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INTERVIEW/Internal carbon pricing, use of renewable energy part of TECO green effort

05/07/2024 09:12 PM
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TECO Electric and Machinery chairperson Sophia Chiu. CNA photo May 5, 2024
TECO Electric and Machinery chairperson Sophia Chiu. CNA photo May 5, 2024

Taipei, May 7 (CNA) At a time when Taiwan's carbon fee rate remains in limbo, a leading local electric motor manufacturer, which voluntarily adopted its own internal carbon price, emphasized that sustainability requires everyone in Taiwan to be aware of related issues "rather than expecting others to take responsibility."

The 68-year-old TECO Electric & Machinery, also a major home appliance producer in Taiwan, has a much higher internal carbon price than the government's proposed carbon fee, according to company chairperson Sophia Chiu (邱純枝) during an interview with CNA.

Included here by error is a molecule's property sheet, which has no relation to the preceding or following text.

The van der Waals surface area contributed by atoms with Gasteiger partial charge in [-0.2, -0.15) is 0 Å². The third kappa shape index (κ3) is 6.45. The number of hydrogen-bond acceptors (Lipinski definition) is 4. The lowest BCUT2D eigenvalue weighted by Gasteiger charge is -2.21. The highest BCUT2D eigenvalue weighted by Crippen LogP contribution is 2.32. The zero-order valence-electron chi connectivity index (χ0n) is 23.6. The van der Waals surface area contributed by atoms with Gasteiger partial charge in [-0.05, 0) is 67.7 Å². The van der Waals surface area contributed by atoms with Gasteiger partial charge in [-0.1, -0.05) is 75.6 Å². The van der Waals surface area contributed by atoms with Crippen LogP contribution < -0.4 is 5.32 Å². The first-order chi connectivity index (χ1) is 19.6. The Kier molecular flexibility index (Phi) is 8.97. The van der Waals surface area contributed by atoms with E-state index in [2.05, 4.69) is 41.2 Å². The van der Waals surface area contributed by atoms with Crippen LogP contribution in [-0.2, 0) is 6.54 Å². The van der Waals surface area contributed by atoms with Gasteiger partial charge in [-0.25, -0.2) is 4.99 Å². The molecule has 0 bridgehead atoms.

TECO Electric and Machinery chairperson Sophia Chiu speak to CNA during an interview Sunday. CNA photo May 5, 2024
TECO Electric and Machinery chairperson Sophia Chiu speak to CNA during an interview Sunday. CNA photo May 5, 2024

In 2023, the company introduced internal carbon pricing (ICP) -- set at NT$1,600 (US$49) per metric ton of carbon emissions.

Under an ICP scheme, a company voluntarily sets a price on its carbon emissions and incentivizes its departments to cut emissions. Other Taiwanese corporations that have implemented ICPs include Delta Electronics, which has a price of US$300 per metric ton, Taiwan Semiconductor Manufacturing Co. (TSMC), Taiwan Cement and Formosa Plastics Group.

As Taiwan is set to start collecting carbon fees from big emitters in 2025, Chiu said that TECO understands the logic behind carbon fee levying, which follows the principle "the polluter pays."

That is "no different from air pollution control fees," she added, referring to the fees on gasoline fuel introduced in 1995.

An internal carbon price and greening business

"There is debate on whether NT$300 or NT$100 per metric ton should be collected, but both are relatively cheap compared to our NT$1,600 per metric ton," Chiu said, adding that fees collected by the company amounted to more than NT$100 million in 2023 and will be used for decarbonization plans.